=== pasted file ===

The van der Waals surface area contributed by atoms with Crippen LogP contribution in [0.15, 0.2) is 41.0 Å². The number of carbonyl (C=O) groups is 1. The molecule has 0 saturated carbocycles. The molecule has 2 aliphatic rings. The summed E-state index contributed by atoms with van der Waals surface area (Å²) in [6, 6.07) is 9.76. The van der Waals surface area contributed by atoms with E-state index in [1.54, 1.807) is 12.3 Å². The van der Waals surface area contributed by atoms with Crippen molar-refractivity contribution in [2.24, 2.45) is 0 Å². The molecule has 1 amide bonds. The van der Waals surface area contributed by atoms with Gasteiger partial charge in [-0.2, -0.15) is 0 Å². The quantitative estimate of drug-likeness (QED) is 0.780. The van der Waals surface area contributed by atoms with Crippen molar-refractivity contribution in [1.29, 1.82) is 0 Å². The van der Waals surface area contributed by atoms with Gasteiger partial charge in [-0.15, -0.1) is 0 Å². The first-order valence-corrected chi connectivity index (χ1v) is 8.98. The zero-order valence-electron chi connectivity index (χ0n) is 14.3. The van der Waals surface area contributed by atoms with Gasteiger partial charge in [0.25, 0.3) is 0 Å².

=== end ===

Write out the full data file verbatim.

The van der Waals surface area contributed by atoms with Crippen LogP contribution in [0.15, 0.2) is 41.0 Å². The number of carbonyl (C=O) groups is 1. The molecule has 0 saturated carbocycles. The molecule has 2 aliphatic rings. The summed E-state index contributed by atoms with van der Waals surface area (Å²) in [6, 6.07) is 9.76. The van der Waals surface area contributed by atoms with E-state index in [1.54, 1.807) is 12.3 Å². The van der Waals surface area contributed by atoms with Crippen molar-refractivity contribution in [2.24, 2.45) is 0 Å². The molecule has 1 amide bonds. The van der Waals surface area contributed by atoms with Gasteiger partial charge in [-0.2, -0.15) is 0 Å². The quantitative estimate of drug-likeness (QED) is 0.780. The van der Waals surface area contributed by atoms with Crippen molar-refractivity contribution in [1.29, 1.82) is 0 Å². The van der Waals surface area contributed by atoms with Gasteiger partial charge in [-0.15, -0.1) is 0 Å². The first-order valence-corrected chi connectivity index (χ1v) is 8.98. The zero-order valence-electron chi connectivity index (χ0n) is 14.3. The van der Waals surface area contributed by atoms with Gasteiger partial charge in [0.25, 0.3) is 0 Å².